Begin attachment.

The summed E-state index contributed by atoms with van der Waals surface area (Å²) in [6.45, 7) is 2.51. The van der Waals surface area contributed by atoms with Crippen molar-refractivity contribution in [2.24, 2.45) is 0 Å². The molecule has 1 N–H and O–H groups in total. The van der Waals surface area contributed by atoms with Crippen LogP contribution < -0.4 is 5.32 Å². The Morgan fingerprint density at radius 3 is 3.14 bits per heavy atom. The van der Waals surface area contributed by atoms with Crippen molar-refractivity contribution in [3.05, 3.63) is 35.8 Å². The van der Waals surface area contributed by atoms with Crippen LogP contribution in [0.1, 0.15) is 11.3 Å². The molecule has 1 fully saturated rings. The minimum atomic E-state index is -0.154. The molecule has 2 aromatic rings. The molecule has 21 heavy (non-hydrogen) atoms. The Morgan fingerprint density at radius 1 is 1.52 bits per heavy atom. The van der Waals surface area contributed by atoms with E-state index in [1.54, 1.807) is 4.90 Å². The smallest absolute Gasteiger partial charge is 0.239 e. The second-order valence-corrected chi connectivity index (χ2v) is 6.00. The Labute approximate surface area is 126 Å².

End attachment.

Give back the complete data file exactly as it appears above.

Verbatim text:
The summed E-state index contributed by atoms with van der Waals surface area (Å²) in [6.45, 7) is 2.51. The van der Waals surface area contributed by atoms with Crippen molar-refractivity contribution in [2.24, 2.45) is 0 Å². The molecule has 1 N–H and O–H groups in total. The van der Waals surface area contributed by atoms with Crippen LogP contribution < -0.4 is 5.32 Å². The Morgan fingerprint density at radius 3 is 3.14 bits per heavy atom. The van der Waals surface area contributed by atoms with Crippen molar-refractivity contribution in [3.05, 3.63) is 35.8 Å². The van der Waals surface area contributed by atoms with Crippen LogP contribution in [0.1, 0.15) is 11.3 Å². The molecule has 1 fully saturated rings. The minimum atomic E-state index is -0.154. The molecule has 2 aromatic rings. The molecule has 21 heavy (non-hydrogen) atoms. The Morgan fingerprint density at radius 1 is 1.52 bits per heavy atom. The van der Waals surface area contributed by atoms with E-state index in [1.54, 1.807) is 4.90 Å². The smallest absolute Gasteiger partial charge is 0.239 e. The second-order valence-corrected chi connectivity index (χ2v) is 6.00. The Labute approximate surface area is 126 Å².